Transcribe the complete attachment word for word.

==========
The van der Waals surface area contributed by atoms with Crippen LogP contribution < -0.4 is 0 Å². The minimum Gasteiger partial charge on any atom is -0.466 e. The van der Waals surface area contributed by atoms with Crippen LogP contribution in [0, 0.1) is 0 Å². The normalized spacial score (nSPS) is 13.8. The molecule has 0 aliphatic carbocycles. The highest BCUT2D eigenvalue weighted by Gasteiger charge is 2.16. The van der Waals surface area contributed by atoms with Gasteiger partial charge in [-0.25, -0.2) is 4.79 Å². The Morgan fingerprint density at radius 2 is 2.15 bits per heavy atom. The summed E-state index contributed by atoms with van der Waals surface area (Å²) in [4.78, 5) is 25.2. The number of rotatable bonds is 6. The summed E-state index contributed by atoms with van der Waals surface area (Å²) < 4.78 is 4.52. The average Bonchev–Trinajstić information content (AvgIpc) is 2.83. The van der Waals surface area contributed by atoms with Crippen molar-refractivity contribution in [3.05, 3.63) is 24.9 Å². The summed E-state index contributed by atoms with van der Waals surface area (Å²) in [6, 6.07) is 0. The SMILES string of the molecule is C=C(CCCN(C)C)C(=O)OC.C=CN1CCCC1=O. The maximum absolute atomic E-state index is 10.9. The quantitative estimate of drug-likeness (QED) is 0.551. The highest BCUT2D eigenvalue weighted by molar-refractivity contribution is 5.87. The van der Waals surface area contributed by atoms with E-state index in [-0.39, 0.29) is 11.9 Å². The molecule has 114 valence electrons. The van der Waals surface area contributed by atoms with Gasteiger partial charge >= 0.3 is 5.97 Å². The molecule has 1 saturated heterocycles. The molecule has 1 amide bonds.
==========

The van der Waals surface area contributed by atoms with Crippen LogP contribution < -0.4 is 0 Å². The minimum Gasteiger partial charge on any atom is -0.466 e. The van der Waals surface area contributed by atoms with Crippen LogP contribution in [0, 0.1) is 0 Å². The normalized spacial score (nSPS) is 13.8. The molecule has 0 aliphatic carbocycles. The highest BCUT2D eigenvalue weighted by Gasteiger charge is 2.16. The van der Waals surface area contributed by atoms with Gasteiger partial charge in [-0.25, -0.2) is 4.79 Å². The Morgan fingerprint density at radius 2 is 2.15 bits per heavy atom. The summed E-state index contributed by atoms with van der Waals surface area (Å²) in [4.78, 5) is 25.2. The number of rotatable bonds is 6. The summed E-state index contributed by atoms with van der Waals surface area (Å²) < 4.78 is 4.52. The average Bonchev–Trinajstić information content (AvgIpc) is 2.83. The van der Waals surface area contributed by atoms with Crippen molar-refractivity contribution in [3.05, 3.63) is 24.9 Å². The summed E-state index contributed by atoms with van der Waals surface area (Å²) in [6, 6.07) is 0. The SMILES string of the molecule is C=C(CCCN(C)C)C(=O)OC.C=CN1CCCC1=O. The maximum absolute atomic E-state index is 10.9. The quantitative estimate of drug-likeness (QED) is 0.551. The highest BCUT2D eigenvalue weighted by molar-refractivity contribution is 5.87. The van der Waals surface area contributed by atoms with E-state index in [-0.39, 0.29) is 11.9 Å². The molecule has 114 valence electrons. The van der Waals surface area contributed by atoms with Gasteiger partial charge >= 0.3 is 5.97 Å². The molecule has 1 saturated heterocycles. The molecule has 1 amide bonds.